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‘Nones’ Religious Group, Growing Nationwide, Has A Near-Forgotten History In The Ozarks

Public Domain, Wikipedia

A national study has revealed new information about “Nones.”

Nones are people who, when asked about what religion they identify as, would answer, “none,” or “nothing in particular.”

According to the General Social Survey about religious identification, nones now make up 23.1% of the United Statespopulation, which is about equal to the percentage of evangelicals, who make up 22.5%. 

Dr. Ryan Burge, instructor of political science at Eastern Illinois University, tweeted out a graph showing the growth of the nones last month, and his tweet went viral.

“If you’re a non-religious person, it appeals to you greatly because it’s the first time in history that we can say that the ‘nones’ are the same size as the largest religious group in America," Burge said. "I mean, America is no longer dominated by Evangelicals anymore.”

Burge, who studies religion data, said nones have the potential to continue their unprecedented growth.

“In three to five years, the nones might be the statistically largest group in America," Burge said. "They’re not the largest group in the fact that the groups are broken out. Catholics, Mainline Protestants, Black Protestants, Evangelical Protestants, they’re still a large portion of America if you add all of the Christian groups together. But the nones would be the largest specific subgroup. They’d be larger than evangelicals and larger than Catholics in probably three to five years.”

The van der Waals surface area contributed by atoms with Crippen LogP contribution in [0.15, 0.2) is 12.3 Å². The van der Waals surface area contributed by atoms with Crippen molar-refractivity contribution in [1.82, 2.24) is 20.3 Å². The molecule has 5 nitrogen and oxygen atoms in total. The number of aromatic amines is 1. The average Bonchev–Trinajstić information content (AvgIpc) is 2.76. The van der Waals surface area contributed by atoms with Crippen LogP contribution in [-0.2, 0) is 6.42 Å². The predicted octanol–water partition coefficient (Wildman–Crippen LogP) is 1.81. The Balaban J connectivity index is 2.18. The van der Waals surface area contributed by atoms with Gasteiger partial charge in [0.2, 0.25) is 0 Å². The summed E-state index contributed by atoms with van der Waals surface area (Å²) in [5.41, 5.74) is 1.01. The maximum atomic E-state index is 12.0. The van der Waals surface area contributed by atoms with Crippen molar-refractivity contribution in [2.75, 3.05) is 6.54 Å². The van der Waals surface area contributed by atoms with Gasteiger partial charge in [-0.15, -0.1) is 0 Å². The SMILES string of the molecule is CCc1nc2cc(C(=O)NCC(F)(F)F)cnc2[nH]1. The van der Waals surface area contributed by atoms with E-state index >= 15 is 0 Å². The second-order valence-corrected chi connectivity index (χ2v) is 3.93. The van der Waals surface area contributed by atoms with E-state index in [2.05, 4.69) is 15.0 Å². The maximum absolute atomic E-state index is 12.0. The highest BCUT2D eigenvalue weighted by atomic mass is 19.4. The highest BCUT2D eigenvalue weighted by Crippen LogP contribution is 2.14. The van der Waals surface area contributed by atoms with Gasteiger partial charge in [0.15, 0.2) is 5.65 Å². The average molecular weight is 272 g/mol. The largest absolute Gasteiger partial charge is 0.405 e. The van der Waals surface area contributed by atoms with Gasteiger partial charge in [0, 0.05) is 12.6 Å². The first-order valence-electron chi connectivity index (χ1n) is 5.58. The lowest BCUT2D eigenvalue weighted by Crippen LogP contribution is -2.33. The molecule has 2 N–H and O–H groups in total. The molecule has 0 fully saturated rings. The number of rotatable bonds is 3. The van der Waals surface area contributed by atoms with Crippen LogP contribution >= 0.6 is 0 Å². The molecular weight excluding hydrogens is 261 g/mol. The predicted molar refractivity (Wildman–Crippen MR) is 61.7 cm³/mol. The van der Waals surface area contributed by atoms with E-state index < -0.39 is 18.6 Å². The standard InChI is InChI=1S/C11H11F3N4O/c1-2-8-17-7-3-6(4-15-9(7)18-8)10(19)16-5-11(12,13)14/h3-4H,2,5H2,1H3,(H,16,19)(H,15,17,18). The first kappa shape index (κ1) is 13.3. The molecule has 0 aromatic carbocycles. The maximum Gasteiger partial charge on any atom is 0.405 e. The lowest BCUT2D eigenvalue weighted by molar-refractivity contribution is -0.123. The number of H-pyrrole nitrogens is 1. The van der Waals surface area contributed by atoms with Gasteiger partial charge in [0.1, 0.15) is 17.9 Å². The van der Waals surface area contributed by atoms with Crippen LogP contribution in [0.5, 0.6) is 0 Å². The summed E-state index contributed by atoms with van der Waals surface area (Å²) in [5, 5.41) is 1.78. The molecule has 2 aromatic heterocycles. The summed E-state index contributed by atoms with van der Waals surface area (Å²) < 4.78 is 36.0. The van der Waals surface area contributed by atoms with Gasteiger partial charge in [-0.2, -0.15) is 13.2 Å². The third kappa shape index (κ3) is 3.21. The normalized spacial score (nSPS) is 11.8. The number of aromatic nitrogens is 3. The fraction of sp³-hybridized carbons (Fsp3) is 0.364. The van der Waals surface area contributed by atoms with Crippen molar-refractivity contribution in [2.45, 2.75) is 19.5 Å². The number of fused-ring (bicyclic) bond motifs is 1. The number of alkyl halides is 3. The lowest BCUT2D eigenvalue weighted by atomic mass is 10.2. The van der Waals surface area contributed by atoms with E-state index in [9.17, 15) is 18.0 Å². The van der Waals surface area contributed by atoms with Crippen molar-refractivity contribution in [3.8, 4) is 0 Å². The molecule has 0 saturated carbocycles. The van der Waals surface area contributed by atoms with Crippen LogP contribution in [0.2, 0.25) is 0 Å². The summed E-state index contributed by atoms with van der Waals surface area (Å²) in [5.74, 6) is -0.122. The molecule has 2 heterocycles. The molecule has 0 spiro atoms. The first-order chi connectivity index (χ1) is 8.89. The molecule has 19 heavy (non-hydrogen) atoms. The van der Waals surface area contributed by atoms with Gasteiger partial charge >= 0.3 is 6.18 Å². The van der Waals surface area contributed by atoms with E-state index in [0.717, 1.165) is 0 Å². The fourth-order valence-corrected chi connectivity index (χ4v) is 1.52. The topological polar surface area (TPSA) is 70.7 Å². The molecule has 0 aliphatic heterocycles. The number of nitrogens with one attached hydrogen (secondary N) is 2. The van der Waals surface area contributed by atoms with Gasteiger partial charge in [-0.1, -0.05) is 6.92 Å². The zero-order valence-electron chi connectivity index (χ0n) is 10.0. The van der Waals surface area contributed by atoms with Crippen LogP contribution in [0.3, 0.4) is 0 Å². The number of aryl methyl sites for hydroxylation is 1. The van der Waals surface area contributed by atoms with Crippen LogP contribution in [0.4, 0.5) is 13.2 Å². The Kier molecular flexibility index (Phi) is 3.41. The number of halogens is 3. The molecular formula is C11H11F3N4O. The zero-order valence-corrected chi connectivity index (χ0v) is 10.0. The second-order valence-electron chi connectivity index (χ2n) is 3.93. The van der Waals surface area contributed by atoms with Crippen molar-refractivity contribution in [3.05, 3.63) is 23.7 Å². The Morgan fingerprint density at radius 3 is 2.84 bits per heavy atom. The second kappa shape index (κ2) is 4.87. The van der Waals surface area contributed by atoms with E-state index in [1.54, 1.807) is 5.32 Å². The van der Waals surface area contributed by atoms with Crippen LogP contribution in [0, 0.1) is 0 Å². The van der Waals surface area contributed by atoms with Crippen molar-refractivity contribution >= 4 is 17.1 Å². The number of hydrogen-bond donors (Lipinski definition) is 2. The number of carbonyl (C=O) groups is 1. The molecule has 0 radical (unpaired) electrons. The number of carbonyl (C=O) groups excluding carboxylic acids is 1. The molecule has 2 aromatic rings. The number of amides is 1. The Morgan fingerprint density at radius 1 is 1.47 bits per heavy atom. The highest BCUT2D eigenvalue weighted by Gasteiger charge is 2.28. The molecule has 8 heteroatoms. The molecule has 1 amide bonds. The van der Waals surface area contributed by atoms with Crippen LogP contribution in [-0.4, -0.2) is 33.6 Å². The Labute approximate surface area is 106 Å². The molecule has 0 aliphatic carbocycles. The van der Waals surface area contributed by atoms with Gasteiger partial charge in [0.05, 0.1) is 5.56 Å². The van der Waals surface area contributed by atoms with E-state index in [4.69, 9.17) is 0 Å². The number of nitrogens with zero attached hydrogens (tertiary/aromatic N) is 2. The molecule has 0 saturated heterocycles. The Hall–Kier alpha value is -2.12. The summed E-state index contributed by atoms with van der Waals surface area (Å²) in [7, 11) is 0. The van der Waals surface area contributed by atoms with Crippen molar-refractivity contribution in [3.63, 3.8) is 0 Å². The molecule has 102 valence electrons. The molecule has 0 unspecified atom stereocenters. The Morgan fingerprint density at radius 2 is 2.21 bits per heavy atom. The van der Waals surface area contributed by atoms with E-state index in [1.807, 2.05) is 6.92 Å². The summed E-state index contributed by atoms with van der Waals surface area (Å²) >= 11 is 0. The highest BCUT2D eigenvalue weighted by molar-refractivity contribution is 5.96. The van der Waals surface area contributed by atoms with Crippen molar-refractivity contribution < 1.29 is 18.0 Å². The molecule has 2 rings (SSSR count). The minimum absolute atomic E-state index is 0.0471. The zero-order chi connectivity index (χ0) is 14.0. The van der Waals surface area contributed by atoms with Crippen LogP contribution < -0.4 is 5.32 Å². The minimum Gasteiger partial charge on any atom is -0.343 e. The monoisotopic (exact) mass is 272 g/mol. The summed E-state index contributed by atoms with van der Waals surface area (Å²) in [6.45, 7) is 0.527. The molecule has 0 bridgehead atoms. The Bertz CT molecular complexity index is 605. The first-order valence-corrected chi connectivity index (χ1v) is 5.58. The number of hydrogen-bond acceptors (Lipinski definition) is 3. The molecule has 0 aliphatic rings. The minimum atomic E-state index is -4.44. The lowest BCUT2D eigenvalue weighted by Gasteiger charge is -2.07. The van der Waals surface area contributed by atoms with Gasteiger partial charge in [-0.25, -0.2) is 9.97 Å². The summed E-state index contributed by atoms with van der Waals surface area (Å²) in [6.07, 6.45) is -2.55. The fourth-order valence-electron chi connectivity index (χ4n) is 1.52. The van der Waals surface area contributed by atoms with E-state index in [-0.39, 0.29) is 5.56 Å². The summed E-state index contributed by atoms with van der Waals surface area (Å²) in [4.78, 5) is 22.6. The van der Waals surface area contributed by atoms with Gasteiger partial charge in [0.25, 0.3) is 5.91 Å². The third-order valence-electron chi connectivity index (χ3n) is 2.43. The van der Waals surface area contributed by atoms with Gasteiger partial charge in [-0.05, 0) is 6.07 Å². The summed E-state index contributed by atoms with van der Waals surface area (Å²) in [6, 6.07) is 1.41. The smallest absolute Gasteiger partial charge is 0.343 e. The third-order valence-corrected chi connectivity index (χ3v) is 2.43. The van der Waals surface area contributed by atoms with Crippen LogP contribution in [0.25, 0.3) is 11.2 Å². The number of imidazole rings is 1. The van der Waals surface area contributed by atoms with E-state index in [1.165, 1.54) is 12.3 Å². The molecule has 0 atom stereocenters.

Sinjin Sanders, a student at Missouri State University who fits the description of a “none,” was not surprised by the data.

“It’s interesting to see this group that I’m ostensibly a part of grow," Sanders said. "It’s sort of like; you know, even within this group, we’re going to have differences. Just as like, within with any religious affiliation, there’s going to be differences in understanding of world views. I think it’s both good, and I think it’s going to be its own thing down the line.”


Although nones continue to grow steadily nationwide, their numbers here in the Ozarks are significantly lower than the national percentage.

Dr. John Schmalzbauer teaches religion at Missouri State University. 

“The nones are, I think, a smaller percentage of people in this area," Schmalzbauer said. "It’s a little closer to between 10 and 15 percent.”


Schmalzbauer says there is an interesting history for nones in the Ozarks, dating way back to 1880. That’s when a town was founded by a man named George Walser. Its main premise was to be non-religious.

“The town of Liberal, Missouri was originally founded by freethinkers," Schmalzbauer said. "They were also interested in temperance, so they didn’t like alcohol or organized religion, which is kind of a combination you don’t see today very often. They named the streets after famous secular, skeptical thinkers. There’s a Darwin, there’s an Ingersoll on the street map there. The town’s not like that at all today. You visit there, and there’s a Baptist Church and so what. But in its heyday it was kind of the epicenter in the Ozarks for people with no religion, religious nones.”

The General Social Survey is released every two years.